various book apps, the good, bad, and the ugly

iOS and iPadOS

Hi, all, I just upgraded to the iPhone 6 from a 3gs that I used for several years. I have always been interested in book apps and have discovered some since upgrading to the iPhone 6. I am wanting to submit app directory entries but am still learning about these and other apps so am not quite confident enough to do this but maybe soon. I haven't tried out bookshare's app as I need to wait financially before purchasing that app; however, when I tapped related apps, I discovered that the project Gutenberg has an app and so does librivox live. I wanted to make people aware of these additions to the list of apps that are accessible and maybe we can all get on board and make other aspects of the app a bit more accessible. As far as librivox goes, it is close to fully accessible so far but I've not played any of the audio books but the download and search process seems fully accessible. The Gutenberg app has a few quirks but they are fairly easily worked around so far. Gutenberg only allows a certain amount of downloads and/or searches a day but you can download several books a day. It puts your books in a library tab and you can slide up and down the list and tap the books you want. The tabs that are not yet labeled are self explanatory even though they're not clearly labeled. The only negative thing so far is that I'm not sure how to mark your place in a text file, which is what the books possibly are; however, there may be a way I haven't discovered yet. I am impressed with the public domain books that are now available and continue to be made available to readers all over the world. I wrote this in hopes that others would explore and give their feedback on these book apps as well and hopefully we can make the developers aware of the few minor fixes that would make the apps more accessible and that there are many of us out there who download books to read on our phones and use braille displays and other technology to use books. Enjoy these apps and have a blessed day. PS: The librivox app is free and the Gutenberg only costs 99 cents.



Submitted by Jamie on Tuesday, December 29, 2015

I also downloaded the learning ally app but haven't used it yet. Can you listen to books on the phone without paying for it or do you have to pay a fee? Do you just log in with your learning ally membership information and start reading? The website isn't the most accessible in the world or wasn't some time ago so I hope this has improved as I love getting books from this library. Happy reading and have a blessed day.

Submitted by brianna2393 on Tuesday, December 29, 2015

Learning Ally app is free if you have a membership. The membership costs though. I personally don't like the app very much, but it is usable. You have to load the books on the bookshelf via the website, and cannot select them from the app. The app will then let you read books on your bookshelf, once you download them to the phone. THey take up a ton of space though.
I personally use the kindle app and bookshare's read to go for the majority of my reading. I love kindle and if you have kindle unlimited the books can be downloaded straight from the app. If you want books that are not offered on kindle unlimited, you get them from safari, and they are automatically put on your bookshelf. Highlighting, annotating, and many other features are accessible straight from the app. I absolutely love this app.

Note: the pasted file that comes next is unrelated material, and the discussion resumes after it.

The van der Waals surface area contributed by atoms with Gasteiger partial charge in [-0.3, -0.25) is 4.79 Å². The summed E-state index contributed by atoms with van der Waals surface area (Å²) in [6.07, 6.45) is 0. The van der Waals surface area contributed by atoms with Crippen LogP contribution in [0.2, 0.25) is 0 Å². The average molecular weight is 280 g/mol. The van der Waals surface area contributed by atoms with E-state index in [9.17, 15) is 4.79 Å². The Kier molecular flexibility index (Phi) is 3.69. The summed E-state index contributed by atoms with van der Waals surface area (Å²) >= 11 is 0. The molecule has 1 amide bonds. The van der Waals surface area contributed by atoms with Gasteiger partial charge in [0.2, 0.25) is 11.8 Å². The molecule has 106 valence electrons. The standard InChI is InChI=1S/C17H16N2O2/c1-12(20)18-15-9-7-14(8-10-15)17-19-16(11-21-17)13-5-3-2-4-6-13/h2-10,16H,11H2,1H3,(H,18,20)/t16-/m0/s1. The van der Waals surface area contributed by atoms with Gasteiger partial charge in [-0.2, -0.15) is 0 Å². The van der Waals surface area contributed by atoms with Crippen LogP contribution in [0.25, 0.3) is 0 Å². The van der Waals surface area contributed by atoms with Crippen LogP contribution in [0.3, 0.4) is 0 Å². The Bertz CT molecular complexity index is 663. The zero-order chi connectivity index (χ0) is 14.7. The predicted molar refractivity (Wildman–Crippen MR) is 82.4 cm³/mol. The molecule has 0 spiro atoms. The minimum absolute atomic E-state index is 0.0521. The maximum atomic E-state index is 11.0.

THe only problem I've had with read to go is that some of the books do not offer great navigation. I think it is just the way some of them were scanned in.
Ibooks is also accessible, although I do not personally think it is as user friendly as kindle.

Submitted by sockhopsinger on Tuesday, December 29, 2015

Don't forget Voice Dream Reader as it allows access to multiple reading sites as well as allows you to add content directly from the web. Also, if you are going to purchase one, I would recommend you purchase Voice Dream over the app provided by Bookshare. It is not only cheaper but has way more functionality. Just my opinion.

Submitted by brianna2393 on Tuesday, December 29, 2015

I prefer bookshare because of some of the formats. They are both great apps though, and either is very workable.

Submitted by sockhopsinger on Tuesday, December 29, 2015

But you can access Bookshare content through Voice Dream. I was working under the assumption you didn't know that, so if you did, I apologize in advance. :)

Submitted by Christina on Tuesday, December 29, 2015

Personally, I prefer the VoiceDream app. It is cheaper and I can access BookShare books with it quite well. It also has a ton of other features for about half the price.
I have used the Kindle and Audible apps as well and find those experiences to be great too.
You can access Gutenberg through the VoiceDream app too.

Submitted by Darrell Hilliker on Tuesday, December 29, 2015

While Bookshare's Read2Go app supports reading DAISY books that include images, Voice Dream Reader and other apps do not. This may be the appeal of Read2Go for some users.

Submitted by TJT 2001 on Tuesday, December 29, 2015

I have tried both Read2Go and VDR. Read2Go is much more expensive and is very limited in its features. It very rarely is updated, and some people claim that the interface is difficult to use. VDR is much more customisable; supports many more formats; has many options for people with low vision; supports many sources for books; and is half as expensive. However, I do agree that Bookshare's app is good if you need to see the images in certain Bookshare titles. I thought there was a new ap called Spotlight Text—or something like that—that was specifically designed for the needs of people with low vision.